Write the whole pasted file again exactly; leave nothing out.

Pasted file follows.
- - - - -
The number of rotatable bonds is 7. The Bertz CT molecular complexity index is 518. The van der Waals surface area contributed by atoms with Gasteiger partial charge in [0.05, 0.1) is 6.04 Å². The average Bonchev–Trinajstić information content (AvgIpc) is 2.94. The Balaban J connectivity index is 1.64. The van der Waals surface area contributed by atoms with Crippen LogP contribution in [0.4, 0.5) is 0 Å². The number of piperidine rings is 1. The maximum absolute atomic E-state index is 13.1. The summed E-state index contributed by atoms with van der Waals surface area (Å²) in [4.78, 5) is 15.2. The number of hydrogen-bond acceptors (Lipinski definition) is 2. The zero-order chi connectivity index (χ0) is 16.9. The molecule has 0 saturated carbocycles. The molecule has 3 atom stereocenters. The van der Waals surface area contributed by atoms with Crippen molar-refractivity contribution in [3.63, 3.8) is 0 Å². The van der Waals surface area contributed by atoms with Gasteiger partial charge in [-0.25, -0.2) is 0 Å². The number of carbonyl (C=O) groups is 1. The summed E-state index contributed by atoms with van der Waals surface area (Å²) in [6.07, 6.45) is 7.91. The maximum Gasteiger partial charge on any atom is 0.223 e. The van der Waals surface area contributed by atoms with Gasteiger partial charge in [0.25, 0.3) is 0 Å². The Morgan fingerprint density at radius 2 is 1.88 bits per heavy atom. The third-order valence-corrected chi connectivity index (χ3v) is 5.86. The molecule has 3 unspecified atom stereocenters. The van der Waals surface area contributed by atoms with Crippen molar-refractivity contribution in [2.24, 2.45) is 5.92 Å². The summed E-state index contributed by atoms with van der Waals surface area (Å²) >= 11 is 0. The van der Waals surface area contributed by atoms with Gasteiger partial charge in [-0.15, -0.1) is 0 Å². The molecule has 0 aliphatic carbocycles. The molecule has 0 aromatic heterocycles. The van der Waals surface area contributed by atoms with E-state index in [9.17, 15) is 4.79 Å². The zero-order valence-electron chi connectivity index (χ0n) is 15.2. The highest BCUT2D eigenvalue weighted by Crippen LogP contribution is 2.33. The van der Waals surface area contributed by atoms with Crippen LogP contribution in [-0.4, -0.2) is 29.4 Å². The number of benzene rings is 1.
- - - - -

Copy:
The number of rotatable bonds is 7. The Bertz CT molecular complexity index is 518. The van der Waals surface area contributed by atoms with Gasteiger partial charge in [0.05, 0.1) is 6.04 Å². The average Bonchev–Trinajstić information content (AvgIpc) is 2.94. The Balaban J connectivity index is 1.64. The van der Waals surface area contributed by atoms with Crippen LogP contribution in [0.4, 0.5) is 0 Å². The number of piperidine rings is 1. The maximum absolute atomic E-state index is 13.1. The summed E-state index contributed by atoms with van der Waals surface area (Å²) in [4.78, 5) is 15.2. The number of hydrogen-bond acceptors (Lipinski definition) is 2. The zero-order chi connectivity index (χ0) is 16.9. The molecule has 0 saturated carbocycles. The molecule has 3 atom stereocenters. The van der Waals surface area contributed by atoms with Crippen molar-refractivity contribution in [3.63, 3.8) is 0 Å². The van der Waals surface area contributed by atoms with Gasteiger partial charge in [-0.25, -0.2) is 0 Å². The number of carbonyl (C=O) groups is 1. The summed E-state index contributed by atoms with van der Waals surface area (Å²) in [6.07, 6.45) is 7.91. The maximum Gasteiger partial charge on any atom is 0.223 e. The van der Waals surface area contributed by atoms with Gasteiger partial charge in [0.25, 0.3) is 0 Å². The Morgan fingerprint density at radius 2 is 1.88 bits per heavy atom. The third-order valence-corrected chi connectivity index (χ3v) is 5.86. The molecule has 3 unspecified atom stereocenters. The van der Waals surface area contributed by atoms with Crippen molar-refractivity contribution in [2.24, 2.45) is 5.92 Å². The summed E-state index contributed by atoms with van der Waals surface area (Å²) >= 11 is 0. The van der Waals surface area contributed by atoms with Gasteiger partial charge in [-0.15, -0.1) is 0 Å². The molecule has 0 aliphatic carbocycles. The molecule has 0 aromatic heterocycles. The van der Waals surface area contributed by atoms with E-state index in [9.17, 15) is 4.79 Å². The zero-order valence-electron chi connectivity index (χ0n) is 15.2. The highest BCUT2D eigenvalue weighted by Crippen LogP contribution is 2.33. The van der Waals surface area contributed by atoms with Crippen LogP contribution in [-0.4, -0.2) is 29.4 Å². The number of benzene rings is 1.